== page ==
A History of the County of Northampton: Volume 4. Originally published by Victoria County History, London, 1937.
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Risdene (xi cent.); Risscheden, Rissendene, Rysshedene (xiii cent.).
The parish of Rushden, containing about 3,775 acres, lies to the south of Higham Ferrers with which the town is now continuous; and the town has a station on the Wellingborough and Higham Ferrers section of the L.M.S. railway, the nearest main line station being at Irchester, about 2 miles eastward. The town, which in 1881 was no more than a large village with 3,657 inhabitants, grew very rapidly during the last decade of the 19th century, the increase in the population between 1891 and 1901 being over 5,000. The census returns of 1931 showed that the number of inhabitants had then risen to over 14,200, this growth being due chiefly to the establishment of the boot-making industry.
The present rectory-house appears to have been built about 1870, and cannot therefore claim to be the birthplace of either of the two clerics of distinction who were born at Rushden. Daniel, the son of Thomas Whitby, born on 24 March 1638, when his father had been rector about seven years, (fn. 1) afterwards became famous for his advocacy of the inclusion of non-conformists within the church and for his Paraphrase and Commentary on the New Testament. John Lettice son of the Rev. John Lettice and Mary daughter of Richard Newcombe, rector of the neighbouring parish of Wymington in Bedfordshire, was born on 27 December 1737. (fn. 2) He lived to a great age, dying on 18 October 1832; but though 'greatly respected by his parishioners' at Peasmarsh, Sussex, for whom he wrote The Village Catechist, he is better known for his writings on secular subjects such as travel, history, and antiquities, than for any contribution to theology.
The parish of St. Peter was formed 14 October 1913 from parts of the old parishes of Irchester, Irthlingborough, and Higham Ferrers, the church having been built in 1907. There is also a Roman Catholic church of St. Peter in the Higham road, which was opened in 1905. The Baptist chapel in Little Street was built in 1797 and is now used as a Sunday school, a newer chapel having been built in 1884 and enlarged in 1893. The Zion Baptist chapel in Station Road was built in 1800 and that in Park Road just a hundred years later. The Independent Methodists have a chapel built in 1889, with a mission chapel on the Wellingborough road established in 1901. There is another Methodist chapel in Fitzwilliam Street. The head-quarters of the Salvation Army are in Queen Street and the Church Army has a social centre built in 1920 on the Irchester road.
The town was governed by a local Board of Health from 25 March 1891 until the establishment of an Urban District Council under the provisions of the Local Government Act of 1894; (fn. 3) it is lighted with electricity, (fn. 4) and has water-works at Sywell, which were completed and opened in July 1906.
Rushden Hall stands almost in the centre of the town, near the church, and is a two-story building of various dates erected round a small rectangular courtyard, with the hall in the south range. The greater part of the house, which is of local limestone with red tiled roofs, appears to be of the 16th century, but has been much altered and modernized. The south front has project- ing gabled ends, mullioned and transomed windows, and a central two-story porch with battlemented parapet. The hall is wainscoted with black oak linenfold panelling and has a good four-centred arched fireplace. The east, or terrace front has also projecting ends with curved gables and two-story semicircular mullioned bay windows, and a similar one in the centre, all with battlemented parapets and ball ornaments. (fn. 5) It is now the property of the Urban District Council and the wellwooded grounds are a public park.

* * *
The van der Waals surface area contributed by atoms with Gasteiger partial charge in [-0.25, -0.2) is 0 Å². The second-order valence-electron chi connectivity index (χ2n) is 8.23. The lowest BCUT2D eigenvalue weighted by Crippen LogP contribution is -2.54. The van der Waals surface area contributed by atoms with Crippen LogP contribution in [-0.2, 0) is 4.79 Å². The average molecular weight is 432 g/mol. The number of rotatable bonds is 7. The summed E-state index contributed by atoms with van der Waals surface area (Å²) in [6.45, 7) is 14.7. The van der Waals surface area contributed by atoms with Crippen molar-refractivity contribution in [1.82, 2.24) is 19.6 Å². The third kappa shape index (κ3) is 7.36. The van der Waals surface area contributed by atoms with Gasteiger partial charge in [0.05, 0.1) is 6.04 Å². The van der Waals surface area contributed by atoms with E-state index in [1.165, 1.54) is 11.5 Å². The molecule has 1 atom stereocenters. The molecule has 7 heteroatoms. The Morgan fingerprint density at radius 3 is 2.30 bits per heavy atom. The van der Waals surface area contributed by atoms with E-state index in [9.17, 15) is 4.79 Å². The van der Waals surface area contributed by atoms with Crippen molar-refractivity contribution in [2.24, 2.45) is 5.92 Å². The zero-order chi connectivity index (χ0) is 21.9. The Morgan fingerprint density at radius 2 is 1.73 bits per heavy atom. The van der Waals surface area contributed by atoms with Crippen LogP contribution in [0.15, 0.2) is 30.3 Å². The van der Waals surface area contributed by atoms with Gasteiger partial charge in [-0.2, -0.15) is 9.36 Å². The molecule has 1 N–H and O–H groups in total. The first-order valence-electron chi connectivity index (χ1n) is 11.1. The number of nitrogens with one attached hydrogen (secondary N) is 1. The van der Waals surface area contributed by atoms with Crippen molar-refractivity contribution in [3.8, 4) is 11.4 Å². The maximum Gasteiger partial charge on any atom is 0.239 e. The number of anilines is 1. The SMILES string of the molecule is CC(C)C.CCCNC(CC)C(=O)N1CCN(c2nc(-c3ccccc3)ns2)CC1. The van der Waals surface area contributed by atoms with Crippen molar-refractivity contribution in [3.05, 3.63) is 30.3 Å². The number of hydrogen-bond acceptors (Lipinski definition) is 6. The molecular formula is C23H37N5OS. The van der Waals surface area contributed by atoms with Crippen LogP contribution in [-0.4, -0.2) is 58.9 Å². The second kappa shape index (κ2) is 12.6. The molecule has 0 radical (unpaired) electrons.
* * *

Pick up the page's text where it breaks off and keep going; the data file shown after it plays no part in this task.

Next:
The soil varies from a stiff clay to a light sand; the subsoils are Oxford Clay, red marls, and Great Oolite, with belts of alluvium and Upper Lias along the course of the Nene, and a patch of inferior Oolite to the north of Rushden Hall. The chief crops are wheat, barley, and beans.
There was land for 12 ploughs, 30 acres of meadow, and a mill in RUSHDEN in 1086, and the manor was assessed at 6 hides in the Domesday Survey. It was one of the members of Higham Ferrers, though the Bishop of Coutances claimed the homage of the 19 socmen who held the land, on the ground that they had been Burred's men. (fn. 6) The manor afterwards followed the descent of Higham Ferrers (q.v.); (fn. 7) but various leases of the demesne were granted by the Crown during the 16th and 17th centuries, (fn. 8) and there are traces of corporate action among the tenants for the protection of their own interests. Several pleas were brought against the king's auditors in connexion with claims to exemption from suit at court and abatement of rent by the tenants jointly during the reign of Henry VII; (fn. 9) and in 1551 John Purevey, who had obtained a lease of the demesne lands in the previous year, assigned 'all his estate, title, and interest in the manor' to trustees to the use of all the inhabitants of Rushden. (fn. 10) One of the trustees, Robert Pemberton, was afterwards accused by John Maggetts and William Mayes of procuring a new lease under the seal of the Duchy of Lancaster in order to pervert the trust to his own use of all the meadows in Rushden which were parcel of the demesne. Pemberton in his answer admitted that John Purevey . . . 'by deed of 4 February 5 Edw. VI, in consideration of £10 paid to him by divers of the inhabitants, parcel of a common stock within the said town, and by special means of Sir Robert Tyrwhitt, did assure to the defendant and other persons all his estate . . . to the use of all the inhabitants'. He declared, however, that 'the said Inhabitants have ever sythens been quietly possessed and injoyed the use of the demesnes'. The matter was presumably decided in favour of Pemberton, for he seems to have continued as trustee in a fresh lease made by Queen Elizabeth on 8 February 1582 for 41 years. On 23 December 1606 King James I let the demesne to Sir Peter Young for 31 years after the expiration of the lease to Pemberton and his co-trustees, but Young also demised his interest to the inhabitants, and it was only when this lease came to an end in 1654 that the property could be enjoyed by Robert Sanderson and Francis Gray who had bought it in fee before the survey of 1649. (fn. 11)